The city has a central record of deaths and numbers of residents and staff with Covid-19 symptoms. However, there has been no testing in the community to date, therefore it is unlikely that death will have been recorded as directly due to Covid-19.
Do not resuscitate advice:
The fact that a patient has a long-term condition that is mild or well controlled definitely would not mean that they would automatically not be supported if they contracted Covid-19. GPs make all decisions regarding resuscitation status on a case by case basis and always with the patient, taking into account their wishes.
How are GPs dealing with people with low-level problems – and what advice can we get out to such people?
GP services remain open to deal with Covid-19 and other medical needs. The majority of consultations are currently being conducted virtually. Where people need a face-to-face consultation, this is still taking place. GPs continue to proactively manage care for people with long-term conditions.
In addition to the 11,000 people identified as being extremely at risk and asked to shield for 12 weeks, the CCG identified a further 36,000 people also at risk. The first cohort are already receiving support and data relating to the larger cohort is currently being uploaded nationally, enabling those people to register for support. In the meantime, if they have an urgent non-medical need now and relatives/friends can’t help, they have been advised to contact the council on 0151 233 3066.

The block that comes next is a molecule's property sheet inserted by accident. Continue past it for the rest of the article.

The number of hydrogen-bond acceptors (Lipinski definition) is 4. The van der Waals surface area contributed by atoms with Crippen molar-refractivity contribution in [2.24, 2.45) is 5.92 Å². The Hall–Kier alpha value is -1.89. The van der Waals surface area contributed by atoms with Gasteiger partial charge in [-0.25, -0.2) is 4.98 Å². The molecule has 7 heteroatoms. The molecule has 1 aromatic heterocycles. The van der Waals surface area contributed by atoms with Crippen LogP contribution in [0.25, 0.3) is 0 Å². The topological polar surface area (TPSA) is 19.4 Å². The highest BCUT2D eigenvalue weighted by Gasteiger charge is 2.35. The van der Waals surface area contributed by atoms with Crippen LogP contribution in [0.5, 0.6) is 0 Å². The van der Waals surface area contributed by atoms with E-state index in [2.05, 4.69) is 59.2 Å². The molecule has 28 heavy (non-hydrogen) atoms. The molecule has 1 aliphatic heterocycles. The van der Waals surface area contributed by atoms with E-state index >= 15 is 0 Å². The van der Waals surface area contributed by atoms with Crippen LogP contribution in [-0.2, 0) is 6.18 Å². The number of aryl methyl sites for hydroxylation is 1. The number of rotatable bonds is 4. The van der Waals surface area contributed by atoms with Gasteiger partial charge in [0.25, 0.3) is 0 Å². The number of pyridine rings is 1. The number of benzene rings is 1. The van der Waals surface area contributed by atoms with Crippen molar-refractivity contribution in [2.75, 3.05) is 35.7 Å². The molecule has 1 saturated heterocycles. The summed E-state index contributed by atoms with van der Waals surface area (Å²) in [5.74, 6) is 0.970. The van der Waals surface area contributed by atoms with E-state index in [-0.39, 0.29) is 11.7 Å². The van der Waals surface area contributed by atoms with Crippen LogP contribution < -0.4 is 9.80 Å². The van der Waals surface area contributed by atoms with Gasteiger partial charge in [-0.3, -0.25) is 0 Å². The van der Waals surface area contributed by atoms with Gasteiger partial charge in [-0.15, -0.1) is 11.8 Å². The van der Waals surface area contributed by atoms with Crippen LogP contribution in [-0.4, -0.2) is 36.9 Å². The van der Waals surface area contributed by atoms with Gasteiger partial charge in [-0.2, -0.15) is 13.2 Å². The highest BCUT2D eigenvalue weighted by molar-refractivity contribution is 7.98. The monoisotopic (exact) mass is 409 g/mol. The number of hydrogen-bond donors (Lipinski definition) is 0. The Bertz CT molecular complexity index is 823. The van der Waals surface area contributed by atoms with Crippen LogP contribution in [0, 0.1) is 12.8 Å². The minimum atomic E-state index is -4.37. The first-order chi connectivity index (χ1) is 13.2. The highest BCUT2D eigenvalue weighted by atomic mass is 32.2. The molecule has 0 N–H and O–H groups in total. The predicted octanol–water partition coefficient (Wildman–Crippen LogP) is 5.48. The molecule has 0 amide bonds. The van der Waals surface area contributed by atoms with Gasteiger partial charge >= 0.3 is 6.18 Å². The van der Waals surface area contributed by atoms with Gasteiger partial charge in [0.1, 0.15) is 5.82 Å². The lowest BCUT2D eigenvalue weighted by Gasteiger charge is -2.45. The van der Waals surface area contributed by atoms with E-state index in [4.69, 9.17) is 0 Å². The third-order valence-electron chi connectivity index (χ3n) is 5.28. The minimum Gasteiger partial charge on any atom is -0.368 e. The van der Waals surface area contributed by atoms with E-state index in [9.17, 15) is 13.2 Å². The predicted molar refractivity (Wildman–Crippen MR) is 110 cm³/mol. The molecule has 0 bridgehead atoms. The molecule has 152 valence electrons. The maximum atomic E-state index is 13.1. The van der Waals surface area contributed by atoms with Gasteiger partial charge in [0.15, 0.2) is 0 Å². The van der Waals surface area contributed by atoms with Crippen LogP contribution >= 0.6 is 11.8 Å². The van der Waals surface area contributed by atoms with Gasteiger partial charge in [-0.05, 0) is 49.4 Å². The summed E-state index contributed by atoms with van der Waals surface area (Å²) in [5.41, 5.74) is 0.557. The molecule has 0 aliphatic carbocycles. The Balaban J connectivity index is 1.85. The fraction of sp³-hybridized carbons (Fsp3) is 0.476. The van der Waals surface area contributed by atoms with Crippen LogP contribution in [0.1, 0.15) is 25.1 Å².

How close are our hospitals to capacity?
Hospital capacity for Covid-19 and all other care is updated daily. The city’s hospitals have prepared for the anticipated surge in Covid-19 cases. Critical care capacity has been expanded to release over one thousand acute beds to treat Covid-19 patients. All our local hospitals are collaborating and flexing capacity to meet the needs of our population.
Liverpool University Hospitals (Aintree and Royal sites) is the main receiver of COVID-19 patients in need of hospital care. As of 15th April there were 369 Covid-19 positive patients being cared for by the Trust across the two sites. Bed occupancy across the trust was at 55%, with critical care at 67%.
The Walton Centre is also treating Covid-19 patients. Alder Hey Hospital is treating children and young adults up to the age of 25 with Covid-19. Liverpool Heart and Chest Hospital has been designated as a regional centre, providing cardiac and Covid-19 care to patients from Liverpool as well as other parts of Merseyside and Cheshire.
Liverpool has not got a Nightingale Hospital so what will happen here if capacity is breeched?
The Nightingale Hospital in Manchester will provide care for patients with Covid-19 from Cheshire and Merseyside, Greater Manchester, and Lancashire and South Cumbria. The North West is judged to have enough of the highest-level critical care beds within the hospital system, so the Nightingale hospital will provide additional capacity for lower-level care, so if needed, acute trusts throughout the region can discharge patients from their critical care units swiftly and safely, if needed.